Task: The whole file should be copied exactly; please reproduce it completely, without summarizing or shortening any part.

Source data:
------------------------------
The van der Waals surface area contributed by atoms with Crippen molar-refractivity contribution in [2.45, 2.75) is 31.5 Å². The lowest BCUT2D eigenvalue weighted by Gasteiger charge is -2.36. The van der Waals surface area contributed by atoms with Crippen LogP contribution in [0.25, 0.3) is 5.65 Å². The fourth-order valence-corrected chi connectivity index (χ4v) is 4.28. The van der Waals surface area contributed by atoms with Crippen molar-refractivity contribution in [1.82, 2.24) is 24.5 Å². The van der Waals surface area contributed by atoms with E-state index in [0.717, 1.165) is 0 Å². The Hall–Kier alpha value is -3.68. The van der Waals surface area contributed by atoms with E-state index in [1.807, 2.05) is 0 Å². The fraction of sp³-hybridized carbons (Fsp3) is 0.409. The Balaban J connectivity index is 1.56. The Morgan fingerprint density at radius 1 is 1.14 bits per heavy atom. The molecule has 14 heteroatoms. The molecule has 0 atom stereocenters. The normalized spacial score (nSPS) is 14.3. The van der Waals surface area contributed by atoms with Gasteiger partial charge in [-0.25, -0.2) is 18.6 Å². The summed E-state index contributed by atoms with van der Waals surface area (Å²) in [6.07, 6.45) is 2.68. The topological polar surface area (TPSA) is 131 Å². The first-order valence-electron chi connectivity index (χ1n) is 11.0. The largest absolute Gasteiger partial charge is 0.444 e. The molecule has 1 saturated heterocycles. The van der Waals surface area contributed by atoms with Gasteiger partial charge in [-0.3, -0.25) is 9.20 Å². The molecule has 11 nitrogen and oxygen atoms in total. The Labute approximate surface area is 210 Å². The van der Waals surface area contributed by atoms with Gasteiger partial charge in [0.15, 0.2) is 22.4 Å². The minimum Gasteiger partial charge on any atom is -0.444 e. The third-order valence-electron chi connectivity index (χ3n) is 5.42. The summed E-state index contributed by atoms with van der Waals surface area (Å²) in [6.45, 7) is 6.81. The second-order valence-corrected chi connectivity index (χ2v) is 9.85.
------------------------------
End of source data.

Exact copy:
The van der Waals surface area contributed by atoms with Crippen molar-refractivity contribution in [2.45, 2.75) is 31.5 Å². The lowest BCUT2D eigenvalue weighted by Gasteiger charge is -2.36. The van der Waals surface area contributed by atoms with Crippen LogP contribution in [0.25, 0.3) is 5.65 Å². The fourth-order valence-corrected chi connectivity index (χ4v) is 4.28. The van der Waals surface area contributed by atoms with Crippen molar-refractivity contribution in [1.82, 2.24) is 24.5 Å². The van der Waals surface area contributed by atoms with E-state index in [0.717, 1.165) is 0 Å². The Hall–Kier alpha value is -3.68. The van der Waals surface area contributed by atoms with E-state index in [1.807, 2.05) is 0 Å². The fraction of sp³-hybridized carbons (Fsp3) is 0.409. The Balaban J connectivity index is 1.56. The Morgan fingerprint density at radius 1 is 1.14 bits per heavy atom. The molecule has 14 heteroatoms. The molecule has 0 atom stereocenters. The normalized spacial score (nSPS) is 14.3. The van der Waals surface area contributed by atoms with Gasteiger partial charge in [-0.25, -0.2) is 18.6 Å². The summed E-state index contributed by atoms with van der Waals surface area (Å²) in [6.07, 6.45) is 2.68. The topological polar surface area (TPSA) is 131 Å². The first-order valence-electron chi connectivity index (χ1n) is 11.0. The largest absolute Gasteiger partial charge is 0.444 e. The molecule has 1 saturated heterocycles. The van der Waals surface area contributed by atoms with Gasteiger partial charge in [-0.3, -0.25) is 9.20 Å². The molecule has 11 nitrogen and oxygen atoms in total. The Labute approximate surface area is 210 Å². The van der Waals surface area contributed by atoms with Gasteiger partial charge in [0.15, 0.2) is 22.4 Å². The minimum Gasteiger partial charge on any atom is -0.444 e. The third-order valence-electron chi connectivity index (χ3n) is 5.42. The summed E-state index contributed by atoms with van der Waals surface area (Å²) in [6.45, 7) is 6.81. The second-order valence-corrected chi connectivity index (χ2v) is 9.85.